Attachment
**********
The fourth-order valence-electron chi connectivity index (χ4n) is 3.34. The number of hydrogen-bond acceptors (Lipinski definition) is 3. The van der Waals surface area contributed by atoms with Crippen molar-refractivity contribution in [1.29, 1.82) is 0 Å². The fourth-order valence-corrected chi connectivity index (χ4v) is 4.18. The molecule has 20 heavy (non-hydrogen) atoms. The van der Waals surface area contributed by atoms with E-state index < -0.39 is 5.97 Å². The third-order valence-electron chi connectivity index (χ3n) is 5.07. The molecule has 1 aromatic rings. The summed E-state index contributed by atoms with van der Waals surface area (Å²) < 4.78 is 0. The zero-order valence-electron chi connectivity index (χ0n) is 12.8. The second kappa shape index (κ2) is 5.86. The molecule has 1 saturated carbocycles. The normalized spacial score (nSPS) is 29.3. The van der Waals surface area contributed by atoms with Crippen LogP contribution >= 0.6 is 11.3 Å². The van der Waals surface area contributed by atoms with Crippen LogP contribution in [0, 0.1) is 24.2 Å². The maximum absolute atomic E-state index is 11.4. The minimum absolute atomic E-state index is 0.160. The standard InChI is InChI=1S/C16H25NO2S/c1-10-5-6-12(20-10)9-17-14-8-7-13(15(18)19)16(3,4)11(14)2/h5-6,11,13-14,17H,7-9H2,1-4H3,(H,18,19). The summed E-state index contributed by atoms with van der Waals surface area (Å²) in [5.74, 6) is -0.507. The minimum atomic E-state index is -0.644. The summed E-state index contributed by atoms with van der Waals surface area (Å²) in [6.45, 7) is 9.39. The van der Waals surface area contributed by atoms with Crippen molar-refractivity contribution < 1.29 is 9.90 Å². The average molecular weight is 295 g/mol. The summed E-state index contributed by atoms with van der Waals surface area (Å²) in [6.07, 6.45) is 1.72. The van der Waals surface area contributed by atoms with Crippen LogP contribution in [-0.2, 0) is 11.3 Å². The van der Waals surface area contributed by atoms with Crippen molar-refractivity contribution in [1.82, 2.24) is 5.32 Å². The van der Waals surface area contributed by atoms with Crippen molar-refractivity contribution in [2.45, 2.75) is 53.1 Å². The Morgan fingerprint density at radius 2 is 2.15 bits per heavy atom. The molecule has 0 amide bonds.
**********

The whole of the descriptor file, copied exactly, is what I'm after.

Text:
The fourth-order valence-electron chi connectivity index (χ4n) is 3.34. The number of hydrogen-bond acceptors (Lipinski definition) is 3. The van der Waals surface area contributed by atoms with Crippen molar-refractivity contribution in [1.29, 1.82) is 0 Å². The fourth-order valence-corrected chi connectivity index (χ4v) is 4.18. The molecule has 20 heavy (non-hydrogen) atoms. The van der Waals surface area contributed by atoms with E-state index < -0.39 is 5.97 Å². The third-order valence-electron chi connectivity index (χ3n) is 5.07. The molecule has 1 aromatic rings. The summed E-state index contributed by atoms with van der Waals surface area (Å²) < 4.78 is 0. The zero-order valence-electron chi connectivity index (χ0n) is 12.8. The second kappa shape index (κ2) is 5.86. The molecule has 1 saturated carbocycles. The normalized spacial score (nSPS) is 29.3. The van der Waals surface area contributed by atoms with Crippen LogP contribution >= 0.6 is 11.3 Å². The van der Waals surface area contributed by atoms with Crippen LogP contribution in [0, 0.1) is 24.2 Å². The maximum absolute atomic E-state index is 11.4. The minimum absolute atomic E-state index is 0.160. The standard InChI is InChI=1S/C16H25NO2S/c1-10-5-6-12(20-10)9-17-14-8-7-13(15(18)19)16(3,4)11(14)2/h5-6,11,13-14,17H,7-9H2,1-4H3,(H,18,19). The summed E-state index contributed by atoms with van der Waals surface area (Å²) in [5.74, 6) is -0.507. The minimum atomic E-state index is -0.644. The summed E-state index contributed by atoms with van der Waals surface area (Å²) in [6.45, 7) is 9.39. The van der Waals surface area contributed by atoms with Crippen molar-refractivity contribution < 1.29 is 9.90 Å². The average molecular weight is 295 g/mol. The summed E-state index contributed by atoms with van der Waals surface area (Å²) in [6.07, 6.45) is 1.72. The van der Waals surface area contributed by atoms with Crippen LogP contribution in [-0.2, 0) is 11.3 Å². The van der Waals surface area contributed by atoms with Crippen molar-refractivity contribution in [1.82, 2.24) is 5.32 Å². The van der Waals surface area contributed by atoms with Crippen molar-refractivity contribution in [2.45, 2.75) is 53.1 Å². The Morgan fingerprint density at radius 2 is 2.15 bits per heavy atom. The molecule has 0 amide bonds.